Children with social anxiety disorder often benefit from a setting that allows them to go at their own pace. An ideal environment would include a non-stressful location that gives the child time to practice social skills and gain confidence in particular social situations.
New research shows how technology can be used to create an ideal setting for teaching skills to children with anxiety.
Researchers at the University of Central Florida’s Anxiety Disorders Clinic and the Atlanta-based company Virtually Better developed a new, one-of-a-kind computer simulation program that enables children to interact with avatars playing the roles of classmates, teachers and a principal.
The simulation, designed for children ages 8 to 12, allows clinicians to play the roles of the avatars while the children sit at a computer in a different room and respond to situations they encounter routinely.
The children practice greetings, giving and receiving compliments, being assertive and asking and answering questions.
“These kids come in and say, ‘I don’t know how to make a friend,'” said Dr. Deborah Beidel, director of the Anxiety Disorders Clinic and a psychology professor at UCF. “We have to teach them the skills that most people learn from being around other people.”
Many children are nervous and slow to warm up in new social situations, but those with social anxiety disorders have severe distress that doesn’t go away, Beidel said.
“If a fear is so severe that it prevents a child from doing something he or she should be doing, such as going to school, playing on a sports team, being in a dance recital, going to birthday parties or making friends, then a parent should call a mental health professional,” she said.
UCF has addressed children’s anxiety disorders for over five years. Biedel has lead an Anxiety Disorder Clinic that, according to Beidel, provides “gold standard” treatments.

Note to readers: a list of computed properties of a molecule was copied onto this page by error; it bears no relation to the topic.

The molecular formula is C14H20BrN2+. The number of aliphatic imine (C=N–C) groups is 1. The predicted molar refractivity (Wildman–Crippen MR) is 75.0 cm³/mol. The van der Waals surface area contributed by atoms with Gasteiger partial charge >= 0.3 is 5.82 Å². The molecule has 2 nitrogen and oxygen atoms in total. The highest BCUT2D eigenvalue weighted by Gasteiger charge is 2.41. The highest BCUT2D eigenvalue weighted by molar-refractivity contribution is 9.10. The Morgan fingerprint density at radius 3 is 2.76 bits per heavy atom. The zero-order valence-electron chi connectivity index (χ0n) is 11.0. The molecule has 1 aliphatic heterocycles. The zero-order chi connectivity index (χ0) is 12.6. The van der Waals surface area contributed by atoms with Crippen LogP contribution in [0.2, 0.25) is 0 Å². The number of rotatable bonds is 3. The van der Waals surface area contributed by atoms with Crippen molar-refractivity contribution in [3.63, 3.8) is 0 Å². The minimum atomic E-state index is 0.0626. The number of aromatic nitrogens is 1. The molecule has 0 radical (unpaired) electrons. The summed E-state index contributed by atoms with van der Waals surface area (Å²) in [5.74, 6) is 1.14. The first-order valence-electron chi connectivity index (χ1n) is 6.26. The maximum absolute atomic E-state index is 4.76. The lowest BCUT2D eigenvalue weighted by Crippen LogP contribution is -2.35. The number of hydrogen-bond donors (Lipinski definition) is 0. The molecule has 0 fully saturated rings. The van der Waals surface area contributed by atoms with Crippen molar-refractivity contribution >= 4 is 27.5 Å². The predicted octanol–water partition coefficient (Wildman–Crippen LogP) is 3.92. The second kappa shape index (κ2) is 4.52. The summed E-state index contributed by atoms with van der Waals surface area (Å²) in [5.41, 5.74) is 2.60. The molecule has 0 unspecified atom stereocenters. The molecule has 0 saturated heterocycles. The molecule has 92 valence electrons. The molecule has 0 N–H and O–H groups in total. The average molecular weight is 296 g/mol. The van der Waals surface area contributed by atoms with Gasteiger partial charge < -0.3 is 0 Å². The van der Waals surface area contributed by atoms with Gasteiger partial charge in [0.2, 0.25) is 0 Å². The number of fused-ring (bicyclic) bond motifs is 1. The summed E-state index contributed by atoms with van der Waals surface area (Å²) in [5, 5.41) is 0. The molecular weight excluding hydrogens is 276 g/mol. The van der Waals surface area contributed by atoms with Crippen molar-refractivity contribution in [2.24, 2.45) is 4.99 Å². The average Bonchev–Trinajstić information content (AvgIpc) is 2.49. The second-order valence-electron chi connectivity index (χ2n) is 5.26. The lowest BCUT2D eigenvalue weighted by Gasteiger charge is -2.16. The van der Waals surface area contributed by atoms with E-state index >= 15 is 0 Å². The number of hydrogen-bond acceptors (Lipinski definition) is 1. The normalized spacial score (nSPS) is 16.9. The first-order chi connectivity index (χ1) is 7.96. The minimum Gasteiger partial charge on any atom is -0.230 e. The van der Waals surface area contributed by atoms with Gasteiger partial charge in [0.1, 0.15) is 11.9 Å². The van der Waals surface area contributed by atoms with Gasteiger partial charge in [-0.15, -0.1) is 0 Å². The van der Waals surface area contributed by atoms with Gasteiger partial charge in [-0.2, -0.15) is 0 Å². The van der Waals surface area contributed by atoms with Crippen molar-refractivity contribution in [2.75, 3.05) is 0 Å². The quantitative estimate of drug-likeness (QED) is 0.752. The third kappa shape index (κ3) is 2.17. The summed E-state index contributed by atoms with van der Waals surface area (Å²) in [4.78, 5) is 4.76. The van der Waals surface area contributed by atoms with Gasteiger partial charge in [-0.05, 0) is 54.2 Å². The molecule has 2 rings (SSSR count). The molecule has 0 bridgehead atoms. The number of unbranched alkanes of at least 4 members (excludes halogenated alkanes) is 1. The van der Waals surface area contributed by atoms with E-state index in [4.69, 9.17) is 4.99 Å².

The gold standard ranking comes from the method by which the clinic addresses anxiety disorders –rather than using medication or other forms of invasive interventions, children are paired with socially comfortable peers for outings to places such as bowling alleys, restaurants and miniature golf courses.
The new study will expand the treatment options at the clinic. The new intervention is also a more realistic method for parents in most communities. Many clinicians who treat children don’t have the time or resources to recruit socially comfortable children and organize regular outings.
Guiding clients through a simulation in the office may be the only feasible solution for them.
The simulation features a realistic school setting, designed with the help of elementary school teachers. The pre-programmed responses of the avatar classmates cwhich include a cool girl, a smart girl and a bully – were recorded by children to ensure the language reflects how they talk.
“The most important thing is that this was designed by clinicians with a very specific intention to help people get better. That’s the big difference between this and a game, and there is nothing like this on the market,” said Dr. Josh Spitalnick, a clinical psychologist with Virtually Better.
The six characters and the varying levels of difficulty in the simulation allow clinicians to design scenarios appropriate for their patients. More challenging scenarios include dealing with a bully who is demanding that a child give up some of her lunch money.
If the initial trial goes well, researchers hope to conduct a yearlong trial with more children. If that is successful, the simulation could then become available to clinicians. The program eventually could be expanded to include other settings, such as playgrounds, and to serve other children who need help improving social skills.
The 12-week program will begin this summer and involve 30 Central Florida children ages 8 to 12.
Source: University of Central Florida